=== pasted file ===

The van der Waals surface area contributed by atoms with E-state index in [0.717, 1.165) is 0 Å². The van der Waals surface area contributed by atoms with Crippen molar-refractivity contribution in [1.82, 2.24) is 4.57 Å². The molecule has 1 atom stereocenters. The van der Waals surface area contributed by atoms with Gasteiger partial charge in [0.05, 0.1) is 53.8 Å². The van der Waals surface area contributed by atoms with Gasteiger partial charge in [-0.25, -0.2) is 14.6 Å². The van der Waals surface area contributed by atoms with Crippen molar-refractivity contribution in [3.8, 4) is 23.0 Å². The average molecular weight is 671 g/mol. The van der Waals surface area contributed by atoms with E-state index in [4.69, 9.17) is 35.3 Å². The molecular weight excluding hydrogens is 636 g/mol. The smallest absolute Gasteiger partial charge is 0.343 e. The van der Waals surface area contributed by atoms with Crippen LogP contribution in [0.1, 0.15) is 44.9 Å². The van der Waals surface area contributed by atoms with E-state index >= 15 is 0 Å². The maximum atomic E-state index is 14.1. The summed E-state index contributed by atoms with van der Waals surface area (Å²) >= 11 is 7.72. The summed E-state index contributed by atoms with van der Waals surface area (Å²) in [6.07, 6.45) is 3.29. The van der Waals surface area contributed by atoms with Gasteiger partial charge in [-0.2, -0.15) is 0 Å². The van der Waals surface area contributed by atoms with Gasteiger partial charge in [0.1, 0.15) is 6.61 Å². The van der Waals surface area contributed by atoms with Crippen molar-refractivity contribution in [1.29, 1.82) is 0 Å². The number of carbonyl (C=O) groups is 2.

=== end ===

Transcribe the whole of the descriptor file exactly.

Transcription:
The van der Waals surface area contributed by atoms with E-state index in [0.717, 1.165) is 0 Å². The van der Waals surface area contributed by atoms with Crippen molar-refractivity contribution in [1.82, 2.24) is 4.57 Å². The molecule has 1 atom stereocenters. The van der Waals surface area contributed by atoms with Gasteiger partial charge in [0.05, 0.1) is 53.8 Å². The van der Waals surface area contributed by atoms with Gasteiger partial charge in [-0.25, -0.2) is 14.6 Å². The van der Waals surface area contributed by atoms with Crippen molar-refractivity contribution in [3.8, 4) is 23.0 Å². The average molecular weight is 671 g/mol. The van der Waals surface area contributed by atoms with E-state index in [4.69, 9.17) is 35.3 Å². The molecular weight excluding hydrogens is 636 g/mol. The smallest absolute Gasteiger partial charge is 0.343 e. The van der Waals surface area contributed by atoms with Crippen LogP contribution in [0.1, 0.15) is 44.9 Å². The van der Waals surface area contributed by atoms with E-state index >= 15 is 0 Å². The maximum atomic E-state index is 14.1. The summed E-state index contributed by atoms with van der Waals surface area (Å²) >= 11 is 7.72. The summed E-state index contributed by atoms with van der Waals surface area (Å²) in [6.07, 6.45) is 3.29. The van der Waals surface area contributed by atoms with Gasteiger partial charge in [-0.2, -0.15) is 0 Å². The van der Waals surface area contributed by atoms with Gasteiger partial charge in [0.1, 0.15) is 6.61 Å². The van der Waals surface area contributed by atoms with Crippen molar-refractivity contribution in [1.29, 1.82) is 0 Å². The number of carbonyl (C=O) groups is 2.